Latin America Reports

Colombia, Panama FTAs To Boost Investment

By Charles Thurston | July 12, 2011

The U.S. is upping its investments in Colombia and Panama.

Pending free trade agreements between the United States and both Colombia and Panama bode well for increased U.S. investments in those countries, as well as for lower import tariffs on U.S. goods shipped there, including paint and coatings. Although these two FTAs have been percolating since 2007, some U.S. officials, like Secretary of State Hillary Clinton, are full of praise for rapid ratifications.

Both Colombia and Panama are particularly well suited to capture regional trade, and have long served as trade and transportation hubs. Panama, with canal traffic in the realm of 15,000 vessels per year or about four percent of global trade, already possesses the largest trade zone in the Western Hemisphere, at Colon. Similarly, Colombia has long been a trade gauntlet for the Andean countries along the U.S.-built Highway of the Americas, leading south to Ecuador and Chile, and east to Bolivia.

President Obama is still negotiating with Colombia for progress in lifting trade union repression and diminishing corruption. Panama, which is a more open trading society than Colombia, also has raised U.S. concerns about corruption and banking secrecy. Still, both FTA pacts are expected to be ratified once Obama can pass legislation that will help U.S. workers who may loose jobs as a result of the agreements.

Paint and coatings consumption in these two countries traditionally grows as the gross domestic product (GDP) expands. In Panama, economic growth over the first quarter of 2011 was a red-hot 9.7 percent. GDP growth in Colombia registered in the four percent range first quarter; the International Monetary Fund (IMF) has predicted that Colombia will present the third-fastest growth rate in Latin America this year, near five percent.

Retail spending also is a strong indicator for future growth in paint and coatings sales, both for the automotive and architectural segments. In Colombia, retail sales rose over 23 percent in April, according to the government statistics agency DANE. And in Panama, where 80 percent of the GDP is based on services, retail spending is expected to parallel near-double-digit GDP growth.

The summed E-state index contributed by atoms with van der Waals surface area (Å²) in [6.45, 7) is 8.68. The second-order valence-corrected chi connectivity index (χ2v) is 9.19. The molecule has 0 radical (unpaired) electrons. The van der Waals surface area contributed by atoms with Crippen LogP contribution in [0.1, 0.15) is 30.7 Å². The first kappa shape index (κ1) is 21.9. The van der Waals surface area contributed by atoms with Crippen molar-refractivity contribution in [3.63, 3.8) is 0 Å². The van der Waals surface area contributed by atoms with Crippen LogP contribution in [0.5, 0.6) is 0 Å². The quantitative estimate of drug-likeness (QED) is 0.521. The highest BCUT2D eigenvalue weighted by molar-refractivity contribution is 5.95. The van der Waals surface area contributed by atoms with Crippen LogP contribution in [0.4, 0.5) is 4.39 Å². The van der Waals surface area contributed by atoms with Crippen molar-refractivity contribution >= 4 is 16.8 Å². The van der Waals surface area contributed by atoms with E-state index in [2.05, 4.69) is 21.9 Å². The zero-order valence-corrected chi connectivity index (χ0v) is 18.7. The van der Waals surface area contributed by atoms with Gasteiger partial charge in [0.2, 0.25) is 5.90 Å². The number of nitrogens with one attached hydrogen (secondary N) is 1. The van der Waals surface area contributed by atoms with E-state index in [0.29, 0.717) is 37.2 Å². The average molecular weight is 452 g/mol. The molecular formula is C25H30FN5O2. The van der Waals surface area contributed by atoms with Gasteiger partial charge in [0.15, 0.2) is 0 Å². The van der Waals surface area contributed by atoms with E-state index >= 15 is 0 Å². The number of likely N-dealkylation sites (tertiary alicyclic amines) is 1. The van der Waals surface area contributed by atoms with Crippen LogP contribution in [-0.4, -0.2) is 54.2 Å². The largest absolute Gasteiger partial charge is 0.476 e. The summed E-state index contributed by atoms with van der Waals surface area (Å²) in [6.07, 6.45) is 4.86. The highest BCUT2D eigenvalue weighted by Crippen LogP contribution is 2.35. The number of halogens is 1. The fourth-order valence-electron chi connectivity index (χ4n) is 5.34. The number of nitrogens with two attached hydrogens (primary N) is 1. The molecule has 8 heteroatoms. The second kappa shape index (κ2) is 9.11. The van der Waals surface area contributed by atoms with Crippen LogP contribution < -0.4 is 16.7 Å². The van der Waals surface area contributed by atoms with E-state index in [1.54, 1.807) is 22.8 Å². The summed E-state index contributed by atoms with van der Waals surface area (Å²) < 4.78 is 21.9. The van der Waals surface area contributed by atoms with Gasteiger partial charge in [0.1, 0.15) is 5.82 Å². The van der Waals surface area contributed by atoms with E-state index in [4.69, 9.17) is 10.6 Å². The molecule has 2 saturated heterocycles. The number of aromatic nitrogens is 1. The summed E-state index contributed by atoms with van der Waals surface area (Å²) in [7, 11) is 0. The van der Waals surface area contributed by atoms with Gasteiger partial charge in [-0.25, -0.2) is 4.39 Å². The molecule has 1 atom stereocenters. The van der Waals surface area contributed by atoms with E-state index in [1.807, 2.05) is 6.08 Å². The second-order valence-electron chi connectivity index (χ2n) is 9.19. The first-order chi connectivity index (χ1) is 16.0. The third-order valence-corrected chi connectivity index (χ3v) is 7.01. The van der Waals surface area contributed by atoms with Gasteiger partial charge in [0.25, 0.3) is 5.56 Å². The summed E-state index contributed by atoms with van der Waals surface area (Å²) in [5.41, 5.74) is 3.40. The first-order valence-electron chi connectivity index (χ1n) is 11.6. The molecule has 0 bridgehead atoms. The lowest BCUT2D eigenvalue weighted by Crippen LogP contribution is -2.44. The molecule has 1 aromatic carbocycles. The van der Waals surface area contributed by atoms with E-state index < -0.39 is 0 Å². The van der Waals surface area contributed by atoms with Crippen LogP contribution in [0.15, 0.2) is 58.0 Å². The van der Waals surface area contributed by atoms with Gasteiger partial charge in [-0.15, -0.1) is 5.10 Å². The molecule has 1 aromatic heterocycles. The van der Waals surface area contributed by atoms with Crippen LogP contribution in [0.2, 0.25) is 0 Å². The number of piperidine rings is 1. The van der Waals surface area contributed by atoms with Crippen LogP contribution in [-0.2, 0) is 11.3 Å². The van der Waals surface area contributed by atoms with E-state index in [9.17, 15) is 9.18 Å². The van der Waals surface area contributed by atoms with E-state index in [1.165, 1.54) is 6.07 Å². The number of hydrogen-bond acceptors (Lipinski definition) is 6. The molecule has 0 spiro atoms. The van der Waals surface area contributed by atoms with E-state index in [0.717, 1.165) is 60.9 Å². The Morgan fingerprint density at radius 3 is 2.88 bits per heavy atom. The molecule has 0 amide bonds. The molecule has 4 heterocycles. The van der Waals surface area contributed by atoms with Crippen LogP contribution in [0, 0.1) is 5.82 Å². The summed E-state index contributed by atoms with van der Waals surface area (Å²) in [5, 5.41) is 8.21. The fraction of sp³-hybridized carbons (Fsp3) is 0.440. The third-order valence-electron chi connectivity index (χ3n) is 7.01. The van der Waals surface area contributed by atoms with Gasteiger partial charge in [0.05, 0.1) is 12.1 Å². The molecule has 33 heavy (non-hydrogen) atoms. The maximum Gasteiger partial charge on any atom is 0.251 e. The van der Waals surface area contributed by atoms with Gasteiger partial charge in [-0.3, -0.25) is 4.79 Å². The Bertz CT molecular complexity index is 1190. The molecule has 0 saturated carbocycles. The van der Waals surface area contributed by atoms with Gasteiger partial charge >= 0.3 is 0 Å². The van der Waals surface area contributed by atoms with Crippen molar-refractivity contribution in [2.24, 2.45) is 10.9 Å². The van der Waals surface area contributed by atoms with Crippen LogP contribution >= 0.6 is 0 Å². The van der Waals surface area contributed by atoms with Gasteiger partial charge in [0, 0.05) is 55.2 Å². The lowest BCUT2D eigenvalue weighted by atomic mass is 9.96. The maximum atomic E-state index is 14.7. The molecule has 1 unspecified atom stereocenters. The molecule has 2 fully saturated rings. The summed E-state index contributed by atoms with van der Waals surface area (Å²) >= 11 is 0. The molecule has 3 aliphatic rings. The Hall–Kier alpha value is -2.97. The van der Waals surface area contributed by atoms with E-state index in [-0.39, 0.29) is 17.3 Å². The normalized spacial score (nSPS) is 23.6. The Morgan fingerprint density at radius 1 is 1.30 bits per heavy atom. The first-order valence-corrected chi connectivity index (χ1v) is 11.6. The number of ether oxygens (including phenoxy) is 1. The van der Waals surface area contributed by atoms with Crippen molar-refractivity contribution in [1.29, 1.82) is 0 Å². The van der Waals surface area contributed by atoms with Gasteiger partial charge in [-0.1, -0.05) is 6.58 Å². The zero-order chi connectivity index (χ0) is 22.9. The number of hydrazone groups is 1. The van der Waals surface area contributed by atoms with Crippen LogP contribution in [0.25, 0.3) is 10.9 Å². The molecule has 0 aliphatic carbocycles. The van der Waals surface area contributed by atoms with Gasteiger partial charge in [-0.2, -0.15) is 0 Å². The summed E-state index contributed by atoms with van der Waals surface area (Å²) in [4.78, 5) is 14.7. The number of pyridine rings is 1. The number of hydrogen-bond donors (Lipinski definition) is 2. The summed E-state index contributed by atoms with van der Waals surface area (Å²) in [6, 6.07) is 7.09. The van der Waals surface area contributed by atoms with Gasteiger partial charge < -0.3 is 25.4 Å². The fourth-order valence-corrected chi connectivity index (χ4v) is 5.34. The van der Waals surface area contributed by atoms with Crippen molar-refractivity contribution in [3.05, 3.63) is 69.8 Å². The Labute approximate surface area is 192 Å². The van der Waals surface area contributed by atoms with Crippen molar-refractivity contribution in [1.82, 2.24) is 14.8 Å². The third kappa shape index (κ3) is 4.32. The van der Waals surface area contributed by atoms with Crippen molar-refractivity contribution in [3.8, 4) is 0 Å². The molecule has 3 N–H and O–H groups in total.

Panama's $26.8 billion economy has produced a per capita income level of nearly $7,600, spread over the population of 4.3 million. It is the smallest country in Latin America in terms of population. Colombia's GDP of about $283 billion results in a per capita income level of about $8,000, according to the IMF.

Investments in the two countries will rise on FTAs. Panama already is involved in a $5.25 billion expansion of the Panama Canal. Recent raises in risk ratings for the two countries also will help U.S. investments rise. Fitch Ratings agency recently raised the sovereign rating of Panama to BBB, at the edge of investment-grade rating. Moody's rating agency also raised its rating for Colombia to an investment grade this year.

While the U.S. government debates the FTAs with Colombia and Panama, the two Latin countries are heatedly pursuing trade agreements with other countries, including Australia, Canada and China. A Canada-Panama FTA is expected to be ratified this fall. Panama, in the mean time, has signed an FTA with Peru, and is close to one with Costa Rica.

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